4. Thanks for your long, substantial comments, Craig. Of all that I might respond to, I am writing this only in response to your next to last paragraph.

      You wrote about your debt to Judaism. But I wonder how many of the "teachers, friends, favorite musicians" etc. made a contribution to your life because they were Jewish and how many made that contribution simply because they were good teachers, good friends, good musicians, etc. Much of what most people do, I think, is not specifically because of their religious faith and certainly not because of the religious "tribe" to which they belong.

      And then just a few words about Rev. Robert S. James, who, as you correctly stated, was one of the founders of William Jewell College in 1849 and also the father of the infamous Jesse James, who was born in the fall of 1847. But Rev. James left his family in Missouri and went to California in April 1850--and he died there in August that year. While I don't know to what extent Jesse embraced the Christian faith, it seems quite clear that he was not directly influenced much by his preacher father, whom he last saw when he was about two and a half years old.

  3. Thinking Friend Glen Davis in Vancouver, Canada, share these comments:

    "Thanks Leroy.

    "I have dabbled a bit in some of Rohr’s earlier writing about male spirituality which I found helpful.

    "His much broader view of incarnation resonates with my thinking, and might be something of an antidote to confining the second person of the trinity to the historical Jesus."

    1. Thanks, Glen, for your comments. And, yes, Rohr's understanding of the second person of the Trinity is far broader than in most theological writings on the Trinity. As you may know, his previous book was "The Divine Dance: The Trinity and Your Transformation."

  4. From Arizona, Thinking Friend Truett Baker writes,

    "Another esoteric blog that I want to understand but haven't the 'tools' to fully grasp. However, many of your friends will appreciate the thoughts in this blog and in the book. The first Chapter of John is one of my favorites and the "Logos" has led to many hours of study and thought. Paul's 'God was in Christ' (II Cor 5:19) expresses that complex thought so well and has meant a lot to me. It sounds as if Rohr's idea expands that incarnational thought even more.I want to get the book as I have done following other stimulating blogs of yours. Thanks!"

    1. Truett, I think you are being too modest; I'm sure you will be able to grasp most of what Rohr writes, but, like me, ​there ​may be some things that you will find hard to understand--or to agree with.

      You are perceptive to see the relationship of what Rohr writes to Paul's emphasis ​on ​"in Christ." That is the title (in Greek) of a section in his third chapter, and he says that Paul uses the words "en Cristo" "more than any single phrase in all of his letters: a total of 164 times" (p. 43).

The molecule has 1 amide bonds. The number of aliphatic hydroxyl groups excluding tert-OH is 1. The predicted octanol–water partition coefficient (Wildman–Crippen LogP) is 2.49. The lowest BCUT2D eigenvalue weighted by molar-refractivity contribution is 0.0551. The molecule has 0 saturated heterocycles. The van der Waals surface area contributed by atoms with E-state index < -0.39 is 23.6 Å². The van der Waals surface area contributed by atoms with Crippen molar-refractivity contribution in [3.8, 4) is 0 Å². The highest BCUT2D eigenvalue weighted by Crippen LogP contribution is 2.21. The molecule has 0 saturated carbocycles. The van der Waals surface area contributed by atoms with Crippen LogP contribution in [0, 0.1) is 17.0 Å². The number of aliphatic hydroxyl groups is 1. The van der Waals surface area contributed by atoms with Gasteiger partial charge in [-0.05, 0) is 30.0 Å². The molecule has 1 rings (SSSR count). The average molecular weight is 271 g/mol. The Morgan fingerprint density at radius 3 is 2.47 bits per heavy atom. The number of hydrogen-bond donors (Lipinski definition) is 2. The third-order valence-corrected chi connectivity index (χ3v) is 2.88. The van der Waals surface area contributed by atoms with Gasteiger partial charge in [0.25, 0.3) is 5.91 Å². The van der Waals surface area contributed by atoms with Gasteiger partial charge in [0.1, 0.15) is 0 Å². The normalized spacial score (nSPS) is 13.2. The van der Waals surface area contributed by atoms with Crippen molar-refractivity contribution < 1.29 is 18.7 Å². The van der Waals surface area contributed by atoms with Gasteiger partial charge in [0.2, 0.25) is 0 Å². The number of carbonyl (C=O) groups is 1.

5. Thanks for drawing our attention to Rohr’s latest book and for getting me to finally start reading it this morning. I like Richard Rohr and his emphasis on inclusiveness.

    “Challenging” was also the word that came to my mind as I considered his ideas in the first chapter, even before I read your blog later today.

    It seems to me that Jesus and the New Testament writers have different ways of leading us to be inclusive than the way Rohr promotes. Jesus gets us thinking beyond the tribe when he tells the story of the good Samaritan, or tells us that when we feed or clothe or visit “the least of these,” we’re doing it for him. That causes me to see Jesus in the poor and marginalized. But to lose the metaphorical intent and say that Jesus is the poor, and the rich, and the green grass and the blue sky, dilutes the intent rather than helps. But maybe that’s just me. I’d like to be more of a mystic and have more in common with my pantheistic neighbors—I really would—I just can’t make myself believe it or find the basis for it.

    Rohr’s Bible references in the first chapter seem strained. To me it’s a stretch to go from “Through him all things were made” to “all things are identical with him.” Same with going from “The Word became flesh and made his dwelling among us” to the idea that John meant to say the Cosmic Christ was actually “all things,” and John shouldn’t have used the word “his” because that confuses matters (p. 13).

    God’s omnipresence, and God’s immanence in all things, is different from making God identical with all people, all stars, and all broomsticks. I’d have to have good reasons to make that leap, or even to agree with his frequent claim that the material universe is “enchanted.” I’ve always seen Judeo-Christian revelation as an improvement over that kind of magical thinking. Still, I do look for reasons to experience nature with more appreciation for it. I’d hate to be missing a good thing, if it's true.

    1. Thanks, Fred, for posting such thoughtful comments. I look forward to discussing these and other matters with you face to face. I'll soon contact you about a possible time for our first study session on Rohr's new book.

    2. Late yesterday afternoon I received the following comments from Thinking Friend Eric Dollard in Chicago:

      "Thanks, Leroy, for introducing us to Richard Rohr's new book.

      "The pastor at Wicker Park Lutheran Church, where I am a member, is a panentheist and he gave a sermon about it several months ago. I suspect that he is aware of the works by Rohr, but I have not discussed this with him.

      "The line you quoted from Rohr's book at the end of your blog are critically important as there is really 'no reason to fight, exclude, or reject anyone.' So true."